Multiply Your Time

“How did it get so late so soon? It’s night before it’s afternoon. December is here before it’s June. My goodness, how the time has flewn. How did it get so late so soon?” Dr. Theodor Seuss

Do you ever wish you had a few more hours in a day to get done everything you need and want to do? I can think of a recent experience in the final push to get ready for our company’s 40th Anniversary, where some extra hours in a day were needed. I even reached a point during the project thinking that we also needed a few additional days to finalize and complete the remaining important tasks.

As much as we may often end our day needing an extra hour, I can think of some days in my life that I wish had been even shorter. I am sure you have had a few of those days, too. Time is a factor we cannot ignore – and there are plenty of books and seminars that speak to its importance.

You cannot really manage your time. You can only manage yourself.  Do you agree?

A Newsweek report suggested that an average person spends an hour a day looking for ‘stuff.’ Even if we do not spend a complete hour, most of us would agree that we do spend some time each day looking for things. One of the frequent items on our search list is probably car keys.  A simple solution to reduce ‘search for the keys’ time is available to all of us.  Yet, many of us will get up, day-after-day, looking for keys. We know it is a problem and yet we may do nothing to resolve it.  Do you currently invest any amount of time searching for things? Does it make sense to create a simple solution to reduce time spent searching and invest this time into something more productive?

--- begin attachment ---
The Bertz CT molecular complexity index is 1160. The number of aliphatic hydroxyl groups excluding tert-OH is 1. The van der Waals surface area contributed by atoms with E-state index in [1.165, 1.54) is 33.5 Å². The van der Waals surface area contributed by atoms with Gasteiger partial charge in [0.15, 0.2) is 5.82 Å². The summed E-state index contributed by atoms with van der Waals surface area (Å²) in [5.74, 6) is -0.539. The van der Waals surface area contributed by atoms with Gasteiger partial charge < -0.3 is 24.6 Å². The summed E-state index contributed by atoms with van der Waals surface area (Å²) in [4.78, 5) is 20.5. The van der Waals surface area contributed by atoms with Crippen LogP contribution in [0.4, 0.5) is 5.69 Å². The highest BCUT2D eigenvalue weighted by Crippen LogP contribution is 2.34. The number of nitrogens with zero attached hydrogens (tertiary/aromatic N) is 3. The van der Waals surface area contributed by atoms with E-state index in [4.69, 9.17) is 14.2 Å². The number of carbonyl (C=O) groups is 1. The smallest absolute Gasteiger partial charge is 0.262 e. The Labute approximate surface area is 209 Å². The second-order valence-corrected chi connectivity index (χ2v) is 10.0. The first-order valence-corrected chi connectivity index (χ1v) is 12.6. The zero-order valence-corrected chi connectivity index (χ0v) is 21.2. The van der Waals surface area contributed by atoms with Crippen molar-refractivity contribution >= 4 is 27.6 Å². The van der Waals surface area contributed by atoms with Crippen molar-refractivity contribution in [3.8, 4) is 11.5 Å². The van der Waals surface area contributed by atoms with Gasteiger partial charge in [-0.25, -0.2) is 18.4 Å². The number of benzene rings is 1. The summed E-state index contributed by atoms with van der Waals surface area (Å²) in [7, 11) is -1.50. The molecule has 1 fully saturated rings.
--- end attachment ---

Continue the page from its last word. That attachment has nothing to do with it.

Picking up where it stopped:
In Rory Vaden’s book “Procrastinate on Purpose,” in simple, yet powerful words, he writes: “Just think for a moment about all of the stuff that you’re doing that you don’t need to be doing. And the real power here is that you are looking for things that you can just stop doing. No explanation. No warning. No ramp down time. No apology. What are the things that we can just stop?”

In his paradigm-shifting book, Rory turns everything you know about time upside down. He identifies five life-changing principles regarding self-management that lead to managing our life for greater success:

  • Eliminate
  • Automate
  • Delegate
  • Procrastinate
  • Concentrate

Can you name one thing you can stop today and then use that time for something more productive? All of us have more than just one element. Start today with just one!  Each week, add another item to your list. As Rory points out, there is no “ramp down” time in things that we can stop today.

I have resolved to spend less time watching the news in the morning. After you watch 30 minutes of national news, often the next 30-minute segment is a repeat of what you just heard. As much as I like listening to the news of the day, I discovered that my time was spent revisiting familiar territory.  I intend to invest this 30 minutes in something very productive for me . . . writing! I can start work on that third book and develop a better structure for my newsletter.  It’s a change that needs no discussion . . . no retraining . . . no apology. Reduction of TV time is one example of implementing Rory’s eliminate principle to manage yourself.

We all have the same amount of time. There is no method ever created that will give us more time in any given day. Time is not the issue.

Today, I will not manage my time . . .

I will manage myself.

I will start with eliminating something obvious that requires no discussion.

I will . . .